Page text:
Scientists at The Royal Melbourne Hospital and the University of Melbourne in Australia have discovered the cells that cause a common type of childhood leukaemia T cell Acute Lymphoblastic Leukaemia (T-ALL). Targeting of these cells may lead to improved treatments for this disease and help prevent relapse.
The team, led by Dr Matthew McCormack and Dr David Curtis of the Rotary Bone Marrow Research Laboratories and the University's Department of Medicine at The Royal Melbourne Hospital, made the discovery whilst studying mice prone to developing this leukaemia.
The results have been published online today by the prestigious international journal Science.
The team found that with irradiation treatment in animal models, over 99 per cent of cells in the thymus were killed, but these stem cell-like cells persisted and rapidly recovered. This suggests that these cells may survive therapy and be responsible for relapsed disease following treatment.
Currently, children with T-ALL are given extended therapy over two to three years in an attempt to stop a relapse. More targeted therapy on the thymus cells could reduce the length and toxicity of treatment and prevent relapse.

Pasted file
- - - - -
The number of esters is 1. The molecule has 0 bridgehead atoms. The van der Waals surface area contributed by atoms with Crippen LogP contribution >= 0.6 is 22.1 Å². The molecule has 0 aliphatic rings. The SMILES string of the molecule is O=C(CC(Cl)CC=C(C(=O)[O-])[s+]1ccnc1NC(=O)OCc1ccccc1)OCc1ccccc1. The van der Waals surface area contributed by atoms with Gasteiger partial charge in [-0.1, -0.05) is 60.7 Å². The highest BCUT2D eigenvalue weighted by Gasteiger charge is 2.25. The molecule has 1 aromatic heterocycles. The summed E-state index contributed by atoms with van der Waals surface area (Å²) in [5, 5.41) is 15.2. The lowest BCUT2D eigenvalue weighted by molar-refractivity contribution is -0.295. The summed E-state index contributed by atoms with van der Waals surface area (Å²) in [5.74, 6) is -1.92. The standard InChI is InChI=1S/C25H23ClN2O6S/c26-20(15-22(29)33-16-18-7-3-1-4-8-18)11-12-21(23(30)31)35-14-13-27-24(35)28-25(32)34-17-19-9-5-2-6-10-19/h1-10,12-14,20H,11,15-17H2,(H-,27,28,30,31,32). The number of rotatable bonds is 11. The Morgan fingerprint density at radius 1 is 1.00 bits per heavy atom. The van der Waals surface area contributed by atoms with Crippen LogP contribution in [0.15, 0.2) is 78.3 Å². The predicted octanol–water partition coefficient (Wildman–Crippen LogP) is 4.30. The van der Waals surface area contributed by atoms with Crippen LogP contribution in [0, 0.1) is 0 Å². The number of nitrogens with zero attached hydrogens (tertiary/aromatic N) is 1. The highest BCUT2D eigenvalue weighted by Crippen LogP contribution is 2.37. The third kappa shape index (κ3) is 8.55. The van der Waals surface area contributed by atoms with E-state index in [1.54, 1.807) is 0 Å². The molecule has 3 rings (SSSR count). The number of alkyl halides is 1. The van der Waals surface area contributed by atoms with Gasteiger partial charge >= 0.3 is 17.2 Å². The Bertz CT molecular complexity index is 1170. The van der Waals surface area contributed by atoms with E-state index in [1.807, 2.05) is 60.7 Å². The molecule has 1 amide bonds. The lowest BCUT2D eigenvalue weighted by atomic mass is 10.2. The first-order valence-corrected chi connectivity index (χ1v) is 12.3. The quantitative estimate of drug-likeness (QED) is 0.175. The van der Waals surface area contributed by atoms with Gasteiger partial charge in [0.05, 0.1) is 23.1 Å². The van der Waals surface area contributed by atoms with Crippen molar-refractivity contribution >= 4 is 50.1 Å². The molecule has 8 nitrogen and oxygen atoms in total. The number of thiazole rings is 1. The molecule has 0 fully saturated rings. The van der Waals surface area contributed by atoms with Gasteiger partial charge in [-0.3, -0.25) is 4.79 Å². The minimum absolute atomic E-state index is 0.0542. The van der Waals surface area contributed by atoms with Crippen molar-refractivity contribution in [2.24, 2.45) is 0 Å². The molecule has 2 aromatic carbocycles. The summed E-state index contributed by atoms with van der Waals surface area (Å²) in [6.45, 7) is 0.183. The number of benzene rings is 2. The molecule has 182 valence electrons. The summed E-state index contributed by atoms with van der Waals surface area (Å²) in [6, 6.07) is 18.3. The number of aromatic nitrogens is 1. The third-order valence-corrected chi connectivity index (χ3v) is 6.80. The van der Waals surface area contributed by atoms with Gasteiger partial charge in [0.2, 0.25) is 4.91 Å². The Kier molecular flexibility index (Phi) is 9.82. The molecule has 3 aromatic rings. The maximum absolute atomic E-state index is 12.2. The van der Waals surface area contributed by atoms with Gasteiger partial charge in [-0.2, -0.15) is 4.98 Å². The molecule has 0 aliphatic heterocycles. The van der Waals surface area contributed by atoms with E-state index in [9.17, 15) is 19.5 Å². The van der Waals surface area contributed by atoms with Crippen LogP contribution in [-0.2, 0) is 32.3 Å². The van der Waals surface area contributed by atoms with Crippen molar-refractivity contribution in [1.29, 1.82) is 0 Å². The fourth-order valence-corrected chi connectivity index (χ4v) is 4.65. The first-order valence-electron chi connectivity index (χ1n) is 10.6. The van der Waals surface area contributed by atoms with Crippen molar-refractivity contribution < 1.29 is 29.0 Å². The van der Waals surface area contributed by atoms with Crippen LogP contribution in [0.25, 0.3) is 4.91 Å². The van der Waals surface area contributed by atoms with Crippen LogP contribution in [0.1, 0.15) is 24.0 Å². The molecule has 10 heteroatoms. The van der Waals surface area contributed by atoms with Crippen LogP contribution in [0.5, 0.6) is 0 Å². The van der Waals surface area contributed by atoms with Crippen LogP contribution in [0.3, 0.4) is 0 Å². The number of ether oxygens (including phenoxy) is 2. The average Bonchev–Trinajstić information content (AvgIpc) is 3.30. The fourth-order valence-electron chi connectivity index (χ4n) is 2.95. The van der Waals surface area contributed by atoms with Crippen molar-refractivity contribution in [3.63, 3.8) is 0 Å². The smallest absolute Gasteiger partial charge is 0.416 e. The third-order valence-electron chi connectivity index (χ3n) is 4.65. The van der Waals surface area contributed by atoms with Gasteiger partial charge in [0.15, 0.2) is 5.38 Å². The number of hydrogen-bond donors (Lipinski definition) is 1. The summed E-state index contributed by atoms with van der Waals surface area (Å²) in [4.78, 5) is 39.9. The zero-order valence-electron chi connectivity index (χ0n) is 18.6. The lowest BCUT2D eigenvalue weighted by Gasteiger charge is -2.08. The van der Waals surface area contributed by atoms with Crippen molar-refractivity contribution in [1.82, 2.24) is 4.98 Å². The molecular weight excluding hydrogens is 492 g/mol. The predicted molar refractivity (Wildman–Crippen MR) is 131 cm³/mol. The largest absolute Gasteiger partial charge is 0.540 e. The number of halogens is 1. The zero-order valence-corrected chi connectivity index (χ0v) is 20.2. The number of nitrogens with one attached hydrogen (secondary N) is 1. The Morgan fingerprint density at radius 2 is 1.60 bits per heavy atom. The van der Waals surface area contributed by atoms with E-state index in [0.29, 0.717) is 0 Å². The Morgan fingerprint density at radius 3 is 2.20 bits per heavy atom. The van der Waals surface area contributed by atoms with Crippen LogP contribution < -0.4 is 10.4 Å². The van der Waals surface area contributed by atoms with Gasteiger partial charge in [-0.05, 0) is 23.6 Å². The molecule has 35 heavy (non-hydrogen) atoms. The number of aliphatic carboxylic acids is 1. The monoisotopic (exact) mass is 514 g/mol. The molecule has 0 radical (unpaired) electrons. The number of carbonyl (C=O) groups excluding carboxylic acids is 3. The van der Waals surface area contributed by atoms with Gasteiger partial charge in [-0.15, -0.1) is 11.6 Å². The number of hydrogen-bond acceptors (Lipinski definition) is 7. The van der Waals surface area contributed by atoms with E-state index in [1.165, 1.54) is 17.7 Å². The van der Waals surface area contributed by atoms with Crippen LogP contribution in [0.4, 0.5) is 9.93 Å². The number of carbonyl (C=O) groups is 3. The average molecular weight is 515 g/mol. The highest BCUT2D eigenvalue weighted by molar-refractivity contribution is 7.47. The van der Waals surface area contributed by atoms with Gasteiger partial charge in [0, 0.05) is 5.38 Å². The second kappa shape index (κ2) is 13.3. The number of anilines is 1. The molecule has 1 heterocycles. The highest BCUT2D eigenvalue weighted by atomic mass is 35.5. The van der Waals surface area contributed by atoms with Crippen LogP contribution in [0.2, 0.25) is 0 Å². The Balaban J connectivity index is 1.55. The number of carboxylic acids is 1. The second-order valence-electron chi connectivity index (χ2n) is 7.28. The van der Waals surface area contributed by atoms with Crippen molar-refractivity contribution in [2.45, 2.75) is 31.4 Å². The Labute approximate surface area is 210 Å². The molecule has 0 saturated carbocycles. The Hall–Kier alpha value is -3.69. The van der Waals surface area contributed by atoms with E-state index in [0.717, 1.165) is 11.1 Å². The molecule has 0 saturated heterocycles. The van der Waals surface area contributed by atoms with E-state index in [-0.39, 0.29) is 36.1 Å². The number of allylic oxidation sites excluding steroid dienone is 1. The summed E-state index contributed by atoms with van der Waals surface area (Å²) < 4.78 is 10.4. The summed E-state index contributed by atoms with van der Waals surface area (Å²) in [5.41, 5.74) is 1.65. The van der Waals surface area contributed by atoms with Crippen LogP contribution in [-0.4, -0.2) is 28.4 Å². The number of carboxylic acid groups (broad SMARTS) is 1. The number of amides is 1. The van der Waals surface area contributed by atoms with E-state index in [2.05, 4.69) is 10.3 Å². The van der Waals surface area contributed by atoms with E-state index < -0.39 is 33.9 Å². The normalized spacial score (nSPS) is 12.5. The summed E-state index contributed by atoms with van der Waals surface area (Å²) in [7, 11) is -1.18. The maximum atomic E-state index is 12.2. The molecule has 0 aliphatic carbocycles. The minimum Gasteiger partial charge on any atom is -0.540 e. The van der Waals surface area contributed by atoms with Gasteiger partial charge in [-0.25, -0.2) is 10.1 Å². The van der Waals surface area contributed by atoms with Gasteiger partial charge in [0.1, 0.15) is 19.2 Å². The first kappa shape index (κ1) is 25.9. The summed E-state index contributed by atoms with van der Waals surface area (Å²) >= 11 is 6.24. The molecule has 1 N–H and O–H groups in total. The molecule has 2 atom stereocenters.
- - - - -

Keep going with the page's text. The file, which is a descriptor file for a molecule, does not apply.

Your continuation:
Dr McCormack, a leading international expert on childhood leukaemia, said: "The cellular origins of this leukaemia are not well understood. Our discovery that these cells are similar to normal stem cells explains why they are capable of surviving for long periods. It also explains why they are remarkably resistant to treatment."
Approximately 50 new cases of T-ALL are diagnosed every year in Australia, two thirds of these in children or adolescents. Adults also contract T-ALL, and the majority succumb to resistant or relapsed disease.
Dr Curtis, a Clinical Haematologist and head of the Leukaemia Research Program at The Royal Melbourne Hospital, said: "The identification of these cells provides an important target for the development and testing of new treatments for patients with T cell Acute Lymphoblastic Leukaemia."
The team will now focus on novel treatments capable of killing these cells, which may lead to clinical trials within the next five years.
|Contact: Rebecca Scott|
University of Melbourne